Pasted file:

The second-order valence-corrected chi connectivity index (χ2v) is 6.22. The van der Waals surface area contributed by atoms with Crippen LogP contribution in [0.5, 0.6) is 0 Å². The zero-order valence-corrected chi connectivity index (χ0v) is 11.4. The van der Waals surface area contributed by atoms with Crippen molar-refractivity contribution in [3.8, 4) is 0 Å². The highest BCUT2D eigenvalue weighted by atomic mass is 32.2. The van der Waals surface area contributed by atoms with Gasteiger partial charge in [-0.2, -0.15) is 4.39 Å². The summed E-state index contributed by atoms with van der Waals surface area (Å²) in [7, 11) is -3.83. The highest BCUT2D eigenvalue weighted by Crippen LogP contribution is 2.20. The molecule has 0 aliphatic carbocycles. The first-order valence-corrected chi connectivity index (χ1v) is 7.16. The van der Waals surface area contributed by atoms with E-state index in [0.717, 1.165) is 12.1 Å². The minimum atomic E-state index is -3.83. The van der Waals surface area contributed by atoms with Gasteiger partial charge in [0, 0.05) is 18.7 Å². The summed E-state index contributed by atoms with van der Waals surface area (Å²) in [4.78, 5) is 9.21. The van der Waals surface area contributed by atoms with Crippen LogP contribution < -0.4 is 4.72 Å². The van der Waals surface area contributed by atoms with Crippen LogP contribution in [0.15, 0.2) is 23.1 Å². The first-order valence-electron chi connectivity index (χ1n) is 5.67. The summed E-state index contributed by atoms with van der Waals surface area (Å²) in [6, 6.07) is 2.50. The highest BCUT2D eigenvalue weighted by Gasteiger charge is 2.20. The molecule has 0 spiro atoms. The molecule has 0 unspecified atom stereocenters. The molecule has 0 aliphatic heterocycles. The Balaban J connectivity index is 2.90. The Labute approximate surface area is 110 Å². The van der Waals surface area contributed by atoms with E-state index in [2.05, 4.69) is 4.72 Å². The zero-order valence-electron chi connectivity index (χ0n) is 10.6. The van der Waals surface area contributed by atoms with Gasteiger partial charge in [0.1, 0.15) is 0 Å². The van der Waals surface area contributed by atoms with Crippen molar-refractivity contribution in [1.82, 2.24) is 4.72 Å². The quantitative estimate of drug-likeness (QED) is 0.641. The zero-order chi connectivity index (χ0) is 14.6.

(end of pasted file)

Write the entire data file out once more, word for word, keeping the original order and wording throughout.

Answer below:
The second-order valence-corrected chi connectivity index (χ2v) is 6.22. The van der Waals surface area contributed by atoms with Crippen LogP contribution in [0.5, 0.6) is 0 Å². The zero-order valence-corrected chi connectivity index (χ0v) is 11.4. The van der Waals surface area contributed by atoms with Crippen molar-refractivity contribution in [3.8, 4) is 0 Å². The highest BCUT2D eigenvalue weighted by atomic mass is 32.2. The van der Waals surface area contributed by atoms with Gasteiger partial charge in [-0.2, -0.15) is 4.39 Å². The summed E-state index contributed by atoms with van der Waals surface area (Å²) in [7, 11) is -3.83. The highest BCUT2D eigenvalue weighted by Crippen LogP contribution is 2.20. The molecule has 0 aliphatic carbocycles. The first-order valence-corrected chi connectivity index (χ1v) is 7.16. The van der Waals surface area contributed by atoms with E-state index in [0.717, 1.165) is 12.1 Å². The minimum atomic E-state index is -3.83. The van der Waals surface area contributed by atoms with Gasteiger partial charge in [0, 0.05) is 18.7 Å². The summed E-state index contributed by atoms with van der Waals surface area (Å²) in [4.78, 5) is 9.21. The van der Waals surface area contributed by atoms with Crippen LogP contribution < -0.4 is 4.72 Å². The van der Waals surface area contributed by atoms with Crippen LogP contribution in [0.15, 0.2) is 23.1 Å². The first-order valence-electron chi connectivity index (χ1n) is 5.67. The summed E-state index contributed by atoms with van der Waals surface area (Å²) in [6, 6.07) is 2.50. The highest BCUT2D eigenvalue weighted by Gasteiger charge is 2.20. The molecule has 0 spiro atoms. The molecule has 0 unspecified atom stereocenters. The molecule has 0 aliphatic heterocycles. The Balaban J connectivity index is 2.90. The Labute approximate surface area is 110 Å². The van der Waals surface area contributed by atoms with E-state index in [2.05, 4.69) is 4.72 Å². The zero-order valence-electron chi connectivity index (χ0n) is 10.6. The van der Waals surface area contributed by atoms with Gasteiger partial charge in [0.1, 0.15) is 0 Å². The van der Waals surface area contributed by atoms with Crippen molar-refractivity contribution in [1.82, 2.24) is 4.72 Å². The quantitative estimate of drug-likeness (QED) is 0.641. The zero-order chi connectivity index (χ0) is 14.6.